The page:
This is clearly wrong. There's no way the errors at different points in the image from the same camera, and at the same point in images from different cameras, are independent. You should look into spatial statistics and models such as generalized least squares, semivariogram estimation, kriging, Gaussian Processes, etc.

Having said that, since your question is not whether the model is a good approximation of the actual data generating process, but how to estimate such a model, I'll show you a few options to do that.


2000 parameters is not a very large model, unless you're training this thing on a laptop. The dataset is bigger ($10^6$ data points), but still, if you have access to cloud instances or machines with GPUs, frameworks such as Pyro or Tensorflow Probability will make short work of such a problem. Thus, you could simply use GPU-powered Hamiltonian Monte Carlo.

Pros: "exact" inference, in the limit of a infinite number of samples from the chain.

Cons: no tight bound on the estimation error, multiple convergence diagnostic metrics exist, but none is ideal.

Large sample approximation

With an abuse of notation, let's denote by $\theta$ the vector obtained by concatenating your three vectors of parameters. Then, using the Bayesian central limit theorem (Bernstein-von Mises), you could approximate $p(\theta\vert \mathbf{y})$ with $\mathcal{N}(\hat{\theta_0}_n,I_n^{-1}(\theta_0))$, where $\theta_0$ is the "true" parameter value, $\hat{\theta_0}_n$ is the MLE estimate of $\theta_0$ and $I_n^{-1}(\theta_0)$ is the Fisher information matrix evaluated at $ \theta_0$. Of course, $\theta_0$ being unknown, we'll use $I_n^{-1}(\hat{\theta_0}_n)$ instead. The validity of the Bernstein-von Mises theorem depends on a few hypotheses which you can find, e.e g., here: in your case, assuming that $R_1,R_2$ are smooth and differentiable, the theorem is valid, because the support of a Gaussian prior is the whole parameter space. Or, better, it would be valid, if your data were actually i.i.d. as you assume, but I don't believe they are, as I explained in the beginning.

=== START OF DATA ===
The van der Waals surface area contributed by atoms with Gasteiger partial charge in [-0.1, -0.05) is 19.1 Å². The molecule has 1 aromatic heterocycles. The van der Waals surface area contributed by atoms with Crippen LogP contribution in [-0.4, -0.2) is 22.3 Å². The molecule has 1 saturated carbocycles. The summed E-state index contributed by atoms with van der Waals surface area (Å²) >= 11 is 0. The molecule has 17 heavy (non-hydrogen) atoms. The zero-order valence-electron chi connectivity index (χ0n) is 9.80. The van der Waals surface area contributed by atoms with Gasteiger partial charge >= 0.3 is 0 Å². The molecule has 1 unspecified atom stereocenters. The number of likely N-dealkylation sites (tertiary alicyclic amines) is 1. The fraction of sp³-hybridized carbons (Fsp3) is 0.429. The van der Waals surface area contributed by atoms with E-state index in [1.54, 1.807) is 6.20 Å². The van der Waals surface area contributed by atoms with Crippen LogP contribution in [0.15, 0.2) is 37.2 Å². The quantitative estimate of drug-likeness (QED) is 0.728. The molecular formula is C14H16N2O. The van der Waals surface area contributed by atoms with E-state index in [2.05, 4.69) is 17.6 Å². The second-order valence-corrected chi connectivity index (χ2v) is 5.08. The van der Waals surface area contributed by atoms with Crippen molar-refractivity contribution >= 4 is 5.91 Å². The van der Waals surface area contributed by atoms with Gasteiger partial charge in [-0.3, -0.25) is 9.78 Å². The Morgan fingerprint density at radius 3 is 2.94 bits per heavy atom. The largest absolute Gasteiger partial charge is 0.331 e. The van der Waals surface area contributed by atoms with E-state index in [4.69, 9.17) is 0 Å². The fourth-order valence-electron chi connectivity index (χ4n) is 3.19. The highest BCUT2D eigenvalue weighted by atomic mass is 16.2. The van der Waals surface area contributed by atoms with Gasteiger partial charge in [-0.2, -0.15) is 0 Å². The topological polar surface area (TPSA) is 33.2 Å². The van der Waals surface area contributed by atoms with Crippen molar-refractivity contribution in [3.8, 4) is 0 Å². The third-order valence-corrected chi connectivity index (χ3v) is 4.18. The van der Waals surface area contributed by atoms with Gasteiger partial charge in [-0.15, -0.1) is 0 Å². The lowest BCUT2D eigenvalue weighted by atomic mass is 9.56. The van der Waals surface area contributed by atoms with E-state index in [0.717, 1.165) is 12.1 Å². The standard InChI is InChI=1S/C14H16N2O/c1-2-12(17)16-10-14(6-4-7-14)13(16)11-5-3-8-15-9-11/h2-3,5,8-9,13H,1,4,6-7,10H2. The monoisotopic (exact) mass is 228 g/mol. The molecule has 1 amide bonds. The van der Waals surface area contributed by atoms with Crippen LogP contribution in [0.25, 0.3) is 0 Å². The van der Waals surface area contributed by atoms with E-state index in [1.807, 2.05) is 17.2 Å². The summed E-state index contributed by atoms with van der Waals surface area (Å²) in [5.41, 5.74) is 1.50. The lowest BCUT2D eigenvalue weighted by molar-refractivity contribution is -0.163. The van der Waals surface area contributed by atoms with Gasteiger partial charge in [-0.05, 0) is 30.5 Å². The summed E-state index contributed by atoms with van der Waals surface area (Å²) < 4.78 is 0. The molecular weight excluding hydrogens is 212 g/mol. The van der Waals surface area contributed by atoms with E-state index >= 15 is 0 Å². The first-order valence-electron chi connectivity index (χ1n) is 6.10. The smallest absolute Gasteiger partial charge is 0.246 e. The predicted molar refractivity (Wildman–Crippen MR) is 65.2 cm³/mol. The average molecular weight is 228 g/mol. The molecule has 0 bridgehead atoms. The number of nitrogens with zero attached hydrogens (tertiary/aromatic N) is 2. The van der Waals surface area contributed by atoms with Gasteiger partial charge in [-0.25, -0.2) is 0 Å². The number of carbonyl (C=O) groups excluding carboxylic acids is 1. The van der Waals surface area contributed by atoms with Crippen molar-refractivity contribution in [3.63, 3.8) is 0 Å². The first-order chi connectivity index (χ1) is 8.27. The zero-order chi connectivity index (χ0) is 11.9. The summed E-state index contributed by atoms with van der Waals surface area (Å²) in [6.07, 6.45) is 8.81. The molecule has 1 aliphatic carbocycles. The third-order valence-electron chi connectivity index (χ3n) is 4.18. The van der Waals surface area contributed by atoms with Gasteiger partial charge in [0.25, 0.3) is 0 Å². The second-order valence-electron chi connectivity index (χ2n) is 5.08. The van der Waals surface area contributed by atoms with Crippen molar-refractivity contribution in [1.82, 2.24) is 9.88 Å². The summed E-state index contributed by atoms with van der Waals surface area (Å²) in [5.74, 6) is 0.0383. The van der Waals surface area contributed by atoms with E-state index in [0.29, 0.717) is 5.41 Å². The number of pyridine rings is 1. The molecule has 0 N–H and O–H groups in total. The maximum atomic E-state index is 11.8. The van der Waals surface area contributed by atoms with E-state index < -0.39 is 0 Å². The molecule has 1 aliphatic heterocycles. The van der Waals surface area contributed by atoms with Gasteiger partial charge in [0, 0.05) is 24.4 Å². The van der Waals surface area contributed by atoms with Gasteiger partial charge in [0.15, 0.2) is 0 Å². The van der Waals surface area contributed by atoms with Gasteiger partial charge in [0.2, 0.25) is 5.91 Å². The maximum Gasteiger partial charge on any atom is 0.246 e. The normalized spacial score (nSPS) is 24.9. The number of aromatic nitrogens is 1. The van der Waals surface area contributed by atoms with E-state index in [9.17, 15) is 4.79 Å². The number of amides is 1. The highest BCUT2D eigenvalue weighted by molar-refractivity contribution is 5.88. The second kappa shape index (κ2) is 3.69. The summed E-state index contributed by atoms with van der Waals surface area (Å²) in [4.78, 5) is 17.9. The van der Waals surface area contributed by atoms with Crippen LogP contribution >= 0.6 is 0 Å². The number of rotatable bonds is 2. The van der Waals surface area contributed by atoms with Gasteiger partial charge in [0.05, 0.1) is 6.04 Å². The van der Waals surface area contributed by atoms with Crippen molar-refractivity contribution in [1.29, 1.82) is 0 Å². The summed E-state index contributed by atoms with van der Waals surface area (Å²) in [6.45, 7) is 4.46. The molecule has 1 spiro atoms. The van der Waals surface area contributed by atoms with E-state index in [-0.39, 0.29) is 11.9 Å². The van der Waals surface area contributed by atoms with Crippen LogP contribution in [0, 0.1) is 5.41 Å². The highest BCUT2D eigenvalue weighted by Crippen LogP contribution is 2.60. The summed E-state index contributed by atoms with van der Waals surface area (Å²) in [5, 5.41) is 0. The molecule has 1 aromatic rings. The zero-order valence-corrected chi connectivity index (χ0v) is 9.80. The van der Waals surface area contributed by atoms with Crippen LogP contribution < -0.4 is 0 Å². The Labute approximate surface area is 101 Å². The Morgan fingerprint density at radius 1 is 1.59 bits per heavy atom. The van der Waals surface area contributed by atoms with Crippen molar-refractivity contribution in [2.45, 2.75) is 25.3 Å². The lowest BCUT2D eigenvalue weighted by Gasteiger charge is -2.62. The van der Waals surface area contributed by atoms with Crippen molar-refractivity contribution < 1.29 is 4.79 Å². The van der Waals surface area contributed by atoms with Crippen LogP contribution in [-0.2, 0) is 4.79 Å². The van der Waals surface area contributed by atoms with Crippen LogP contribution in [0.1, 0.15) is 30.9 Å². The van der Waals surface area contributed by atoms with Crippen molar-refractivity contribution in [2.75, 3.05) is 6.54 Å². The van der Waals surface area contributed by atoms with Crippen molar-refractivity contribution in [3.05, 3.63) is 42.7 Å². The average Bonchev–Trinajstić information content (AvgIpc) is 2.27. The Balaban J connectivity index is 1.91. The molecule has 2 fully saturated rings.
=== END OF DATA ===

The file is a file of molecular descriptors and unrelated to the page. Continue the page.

Pros: especially useful in the $p<<N$ case. Guaranteed to converge to the right answer, in the iid setting, when the likelihood is smooth and differentiable and the prior is nonzero in a neighborhood of $\theta_0$.

Cons: The biggest con, as you noted, is the need to invert the Fisher information matrix. Also, I wouldn't know how to judge the accuracy of the approximation empirically, short of using a MCMC sampler to draw samples from $p(\theta\vert \mathbf{y})$. Of course, this would defeat the utility of using B-vM in the first place.

Variational inference

In this case, rather than finding the exact $p(\theta\vert \mathbf{y})$ (which would require the computation of a $d-$dimensional integral), we choose to approximate $p$ with $q_{\phi}(\theta)$, where $q$ belongs to the parametric family $\mathcal{Q}_{\phi}$ indexed by the parameter vector $\phi$. We look for $\phi^*$ s.t. some measure of discrepancy between $q$ and $p$ is minimzed. Choosing this measure to be the KL divergence, we obtain the Variational Inference method:

$$\DeclareMathOperator*{\argmin}{arg\,min} \phi^*=\argmin_{\phi\in\Phi}D_{KL}(q_{\phi}(\theta)||p(\theta\vert\mathbf{y}))$$

Requirements on $q_{\phi}(\theta)$:

  • it should be differentiable with respect to $\phi$, so that we can apply methods for large scale optimization, such as Stochastic Gradient Descent, to solve the minimization problem.
  • it should be flexible enough that it can approximate accurately $p(\theta\vert\mathbf{y})$ for some value of $\phi$, but also simple enough that it's easy to sample from. This is because estimating the KL divergence (our optimization objective) requires estimating an expectation w.r.t $q$.